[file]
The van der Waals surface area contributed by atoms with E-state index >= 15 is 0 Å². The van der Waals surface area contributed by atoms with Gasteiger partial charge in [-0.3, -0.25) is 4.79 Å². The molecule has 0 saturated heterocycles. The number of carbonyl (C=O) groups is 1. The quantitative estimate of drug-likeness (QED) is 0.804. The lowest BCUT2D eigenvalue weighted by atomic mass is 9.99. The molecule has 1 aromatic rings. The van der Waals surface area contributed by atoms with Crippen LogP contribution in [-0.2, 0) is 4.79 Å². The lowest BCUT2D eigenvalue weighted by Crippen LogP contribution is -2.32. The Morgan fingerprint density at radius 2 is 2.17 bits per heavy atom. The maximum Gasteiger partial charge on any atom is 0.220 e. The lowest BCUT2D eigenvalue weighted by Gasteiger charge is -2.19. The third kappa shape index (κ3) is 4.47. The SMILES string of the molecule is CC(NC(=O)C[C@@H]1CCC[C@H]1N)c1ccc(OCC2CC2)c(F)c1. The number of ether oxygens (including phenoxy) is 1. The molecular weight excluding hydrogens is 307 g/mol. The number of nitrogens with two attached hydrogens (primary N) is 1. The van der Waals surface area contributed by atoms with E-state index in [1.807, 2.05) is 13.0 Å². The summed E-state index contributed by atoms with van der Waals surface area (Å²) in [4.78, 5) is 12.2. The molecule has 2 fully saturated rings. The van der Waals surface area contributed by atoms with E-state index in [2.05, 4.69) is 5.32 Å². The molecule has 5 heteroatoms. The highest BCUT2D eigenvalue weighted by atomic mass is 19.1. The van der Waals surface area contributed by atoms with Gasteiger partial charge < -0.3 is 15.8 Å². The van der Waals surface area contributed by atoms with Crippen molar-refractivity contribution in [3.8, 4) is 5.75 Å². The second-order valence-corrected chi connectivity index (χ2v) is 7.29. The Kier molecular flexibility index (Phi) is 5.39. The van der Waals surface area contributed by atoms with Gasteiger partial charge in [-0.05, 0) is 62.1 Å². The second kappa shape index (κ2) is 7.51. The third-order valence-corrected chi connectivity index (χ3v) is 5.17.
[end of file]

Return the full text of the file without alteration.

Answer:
The van der Waals surface area contributed by atoms with E-state index >= 15 is 0 Å². The van der Waals surface area contributed by atoms with Gasteiger partial charge in [-0.3, -0.25) is 4.79 Å². The molecule has 0 saturated heterocycles. The number of carbonyl (C=O) groups is 1. The quantitative estimate of drug-likeness (QED) is 0.804. The lowest BCUT2D eigenvalue weighted by atomic mass is 9.99. The molecule has 1 aromatic rings. The van der Waals surface area contributed by atoms with Crippen LogP contribution in [-0.2, 0) is 4.79 Å². The lowest BCUT2D eigenvalue weighted by Crippen LogP contribution is -2.32. The Morgan fingerprint density at radius 2 is 2.17 bits per heavy atom. The maximum Gasteiger partial charge on any atom is 0.220 e. The lowest BCUT2D eigenvalue weighted by Gasteiger charge is -2.19. The third kappa shape index (κ3) is 4.47. The SMILES string of the molecule is CC(NC(=O)C[C@@H]1CCC[C@H]1N)c1ccc(OCC2CC2)c(F)c1. The number of ether oxygens (including phenoxy) is 1. The molecular weight excluding hydrogens is 307 g/mol. The number of nitrogens with two attached hydrogens (primary N) is 1. The van der Waals surface area contributed by atoms with E-state index in [1.807, 2.05) is 13.0 Å². The summed E-state index contributed by atoms with van der Waals surface area (Å²) in [4.78, 5) is 12.2. The molecule has 2 fully saturated rings. The van der Waals surface area contributed by atoms with E-state index in [2.05, 4.69) is 5.32 Å². The molecule has 5 heteroatoms. The highest BCUT2D eigenvalue weighted by atomic mass is 19.1. The van der Waals surface area contributed by atoms with Gasteiger partial charge < -0.3 is 15.8 Å². The van der Waals surface area contributed by atoms with Crippen molar-refractivity contribution in [3.8, 4) is 5.75 Å². The second-order valence-corrected chi connectivity index (χ2v) is 7.29. The Kier molecular flexibility index (Phi) is 5.39. The van der Waals surface area contributed by atoms with Gasteiger partial charge in [-0.05, 0) is 62.1 Å². The second kappa shape index (κ2) is 7.51. The third-order valence-corrected chi connectivity index (χ3v) is 5.17.